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Border chief says ending Title 42 will cause ‘increase’ in border encounters

Customs and Border Protection Commissioner Chris Magnus admitted Monday that lifting the Trump-era policy commonly known as Title 42 will “likely” cause an “increase in encounters” with illegal immigrants along the southern border — with agents already overwhelmed by current migration levels

“As a result of the CDC’s termination of its Title 42 public health order, we will likely face an increase in encounters above the current high levels,” Magnus said in a statement outlining the agency’s plan for the anticipated influx.

“There are a significant number of individuals who were unable to access the asylum system for the past two years, and who may decide that now is the time to come,” he added.

“We are doing everything we can to prepare for this increase, ensure we continue to process people humanely, and impose consequences on those who break the law,” Magnus went on. “At the same time, we will continue to use all available resources to secure our borders.”

The Centers for Disease Control and Prevention announced Friday that it would terminate Title 42 on May 23, ending the two-year-long policy that has allowed the summary expulsion of nearly 2 million migrants. 

Since the onset of the COVID pandemic in the US in March 2020, border officials have used Title 42 to immediately expel migrants who attempt to enter the country — without allowing them a chance to claim asylum.

Lifting Title 42 would “likely” cause an “increase in encounters” with illegal immigrants along the southern border, according to the
Customs and Border Protection Commissioner.
Mario Tama/Getty Images
hris Magnus appears before a United States Senate Committee on Finance hearing to consider his nomination to be Commissioner of U.S. Customs and Border Protection.
Customs and Border Protection Commissioner Chris Magnus said the agency is “doing everything we can to prepare for this increase.”
Rod Lamkey-Pool/Getty Images
Temporary agricultural workers with H-2A work visas wait in line to cross the San Ysidro Port of Entry on their way to seasonal jobs in the United States.
The Centers for Disease Control and Prevention announced Friday that it would terminate Title 42 on May 23.
Mario Tama/Getty Images

In winding up the policy, the CDC cited “current public health conditions and an increased availability of tools to fight COVID-19” for its reasoning behind the decision.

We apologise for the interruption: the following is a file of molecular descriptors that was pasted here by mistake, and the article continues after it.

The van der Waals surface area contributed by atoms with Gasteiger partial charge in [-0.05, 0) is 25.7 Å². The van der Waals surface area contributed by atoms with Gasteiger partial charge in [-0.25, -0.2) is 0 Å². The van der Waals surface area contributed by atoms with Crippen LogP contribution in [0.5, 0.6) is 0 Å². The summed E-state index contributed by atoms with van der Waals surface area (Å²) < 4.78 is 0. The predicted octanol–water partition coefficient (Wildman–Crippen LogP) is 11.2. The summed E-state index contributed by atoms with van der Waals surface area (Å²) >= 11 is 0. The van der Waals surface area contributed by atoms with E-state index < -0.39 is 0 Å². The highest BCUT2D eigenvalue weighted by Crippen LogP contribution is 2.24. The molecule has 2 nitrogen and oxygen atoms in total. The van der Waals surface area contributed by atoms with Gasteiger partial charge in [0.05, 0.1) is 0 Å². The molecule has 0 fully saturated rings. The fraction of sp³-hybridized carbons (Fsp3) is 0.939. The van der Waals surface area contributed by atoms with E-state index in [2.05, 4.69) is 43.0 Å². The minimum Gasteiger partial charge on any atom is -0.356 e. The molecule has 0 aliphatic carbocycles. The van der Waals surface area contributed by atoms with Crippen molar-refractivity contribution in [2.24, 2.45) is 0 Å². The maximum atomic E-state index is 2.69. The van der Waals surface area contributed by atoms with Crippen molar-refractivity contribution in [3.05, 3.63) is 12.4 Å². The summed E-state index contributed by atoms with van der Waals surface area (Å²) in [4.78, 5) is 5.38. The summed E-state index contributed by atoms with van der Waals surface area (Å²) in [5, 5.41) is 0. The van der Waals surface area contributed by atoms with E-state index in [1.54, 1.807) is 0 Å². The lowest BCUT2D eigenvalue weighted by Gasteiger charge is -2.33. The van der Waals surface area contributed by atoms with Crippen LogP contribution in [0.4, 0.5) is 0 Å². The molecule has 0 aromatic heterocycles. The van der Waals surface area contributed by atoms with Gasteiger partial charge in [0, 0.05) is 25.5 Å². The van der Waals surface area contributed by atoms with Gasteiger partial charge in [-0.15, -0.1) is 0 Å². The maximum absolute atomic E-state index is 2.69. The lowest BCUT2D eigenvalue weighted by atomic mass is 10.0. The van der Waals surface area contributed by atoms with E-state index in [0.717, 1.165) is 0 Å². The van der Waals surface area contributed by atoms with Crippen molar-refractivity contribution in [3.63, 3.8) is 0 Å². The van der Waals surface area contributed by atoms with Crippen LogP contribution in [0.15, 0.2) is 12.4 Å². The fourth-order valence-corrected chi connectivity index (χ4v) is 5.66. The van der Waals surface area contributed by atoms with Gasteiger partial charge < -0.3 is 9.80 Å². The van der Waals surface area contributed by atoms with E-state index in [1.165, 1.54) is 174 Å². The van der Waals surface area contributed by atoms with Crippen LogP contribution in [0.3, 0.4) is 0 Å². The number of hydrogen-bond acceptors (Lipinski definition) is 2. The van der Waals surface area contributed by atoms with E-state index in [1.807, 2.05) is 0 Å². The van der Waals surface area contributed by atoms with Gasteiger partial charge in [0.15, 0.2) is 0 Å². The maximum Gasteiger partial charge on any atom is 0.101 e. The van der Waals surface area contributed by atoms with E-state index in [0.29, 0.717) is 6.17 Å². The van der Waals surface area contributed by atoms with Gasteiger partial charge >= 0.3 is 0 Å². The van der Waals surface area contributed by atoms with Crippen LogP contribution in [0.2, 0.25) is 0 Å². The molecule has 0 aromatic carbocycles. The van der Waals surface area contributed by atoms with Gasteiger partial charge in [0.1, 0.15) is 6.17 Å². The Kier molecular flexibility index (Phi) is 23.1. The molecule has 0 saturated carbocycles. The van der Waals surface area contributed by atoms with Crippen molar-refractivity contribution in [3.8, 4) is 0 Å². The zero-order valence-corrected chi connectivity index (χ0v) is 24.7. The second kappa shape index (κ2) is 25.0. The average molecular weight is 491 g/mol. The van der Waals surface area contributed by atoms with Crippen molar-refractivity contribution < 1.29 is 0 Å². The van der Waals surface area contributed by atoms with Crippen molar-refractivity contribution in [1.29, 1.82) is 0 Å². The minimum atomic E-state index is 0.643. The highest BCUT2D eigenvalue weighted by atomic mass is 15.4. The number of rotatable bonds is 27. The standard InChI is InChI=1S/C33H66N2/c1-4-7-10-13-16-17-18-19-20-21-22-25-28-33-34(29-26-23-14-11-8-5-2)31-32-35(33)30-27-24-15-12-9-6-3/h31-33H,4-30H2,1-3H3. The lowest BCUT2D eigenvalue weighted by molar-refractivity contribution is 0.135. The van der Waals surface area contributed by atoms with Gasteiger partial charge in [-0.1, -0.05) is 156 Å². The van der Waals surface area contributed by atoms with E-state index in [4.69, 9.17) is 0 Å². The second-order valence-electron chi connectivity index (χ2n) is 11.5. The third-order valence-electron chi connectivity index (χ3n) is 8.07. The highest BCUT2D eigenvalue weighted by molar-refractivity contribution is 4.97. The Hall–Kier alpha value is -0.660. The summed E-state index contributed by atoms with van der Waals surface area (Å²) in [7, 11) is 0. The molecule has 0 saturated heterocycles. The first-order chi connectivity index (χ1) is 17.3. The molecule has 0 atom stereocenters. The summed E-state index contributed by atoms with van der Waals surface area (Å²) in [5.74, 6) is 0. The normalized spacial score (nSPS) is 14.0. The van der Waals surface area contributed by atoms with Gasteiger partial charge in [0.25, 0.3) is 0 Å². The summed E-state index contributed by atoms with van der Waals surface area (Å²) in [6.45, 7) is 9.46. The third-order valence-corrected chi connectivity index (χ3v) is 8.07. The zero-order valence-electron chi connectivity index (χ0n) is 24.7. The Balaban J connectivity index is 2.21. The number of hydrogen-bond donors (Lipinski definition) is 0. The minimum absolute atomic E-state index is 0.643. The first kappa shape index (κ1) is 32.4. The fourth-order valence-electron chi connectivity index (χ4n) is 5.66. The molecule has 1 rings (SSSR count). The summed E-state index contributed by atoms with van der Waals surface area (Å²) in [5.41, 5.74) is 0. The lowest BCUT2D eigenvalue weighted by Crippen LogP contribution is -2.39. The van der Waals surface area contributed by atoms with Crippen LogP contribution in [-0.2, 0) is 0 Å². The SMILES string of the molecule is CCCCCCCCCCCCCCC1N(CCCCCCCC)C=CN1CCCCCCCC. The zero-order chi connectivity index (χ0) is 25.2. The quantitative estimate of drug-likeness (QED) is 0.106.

The order will remain in place for the next seven weeks while the Biden administration scrambles to “implement appropriate COVID-19 mitigation protocols, such as scaling up a program to provide COVID-19 vaccinations to migrants and prepare for resumption of regular migration”.

Recent reports have indicated that the lifting of Title 42 could bring a wave of up to 170,000 migrants attempting to enter the US this spring, with hundreds already marching north through Mexico and many camped out at ports of entry along the border. 

Last week, with rumors spreading that the policy was to be scrapped, law enforcement officials along the border insisted that the Biden administration had no plan to deal with the aftermath.

“We have received no guidance at all,” National Border Patrol Council President Brandon Judd told The Post Friday after the CDC announcement that Title 42 would come to an end. “Not only that, but they didn’t even bother telling us, so we had to learn about it from the news, just like everybody else.”

People wait in line on their way to cross the southern border into the United States near the San Ysidro Port of Entry.
Border officials have used Title 42 to immediately expel migrants who attempt to enter the country without allowing them a chance to claim asylum.
Mario Tama/Getty Images
Russian migrants denied entry into the U.S. due to Title 42 at the San Ysidro Port of Entry border crossing in Tijuana, Mexico.
Magnus said the agency is “shifting” the placement of agents to place more ICE personnel working at the border.
Bloomberg via Getty Images

“We don’t have enough information on what those plans are … assuming they exist,” Border Patrol agent Jon Anfinsen agreed. “We don’t even know what to tell [agents] what to expect. We’re already in a position where things are as bad as they have ever been. To think they’re going to get worse, it’s hard to quantify that.”

On Monday, Magnus announced CBP planned on “shifting” some officers and Border Patrol agents and increasing the number of ICE personnel working along the border. 

The CBP leader also said his agency would use volunteers from elsewhere in the Department of Homeland Security to process those apprehended by agents, as well as increase the number of Border Patrol Processing Coordinators and contractors. 

Magnus also promised that CBP would work to “more efficiently” track migrant movements and “work closely with foreign governments to conduct joint enforcement operations.” 

Additionally, he said the agency will use social media in an attempt to “educate and warn migrants” of traveling to the border with human smugglers. 

In February, the most recent month for which official numbers are available, the number of illegal immigrants stopped along the southwestern border shot up to nearly 165,000 — an increase of 6.6% over January, and 63.2% over the previous year. That year, the number of apprehensions peaked in July at more than 213,000.

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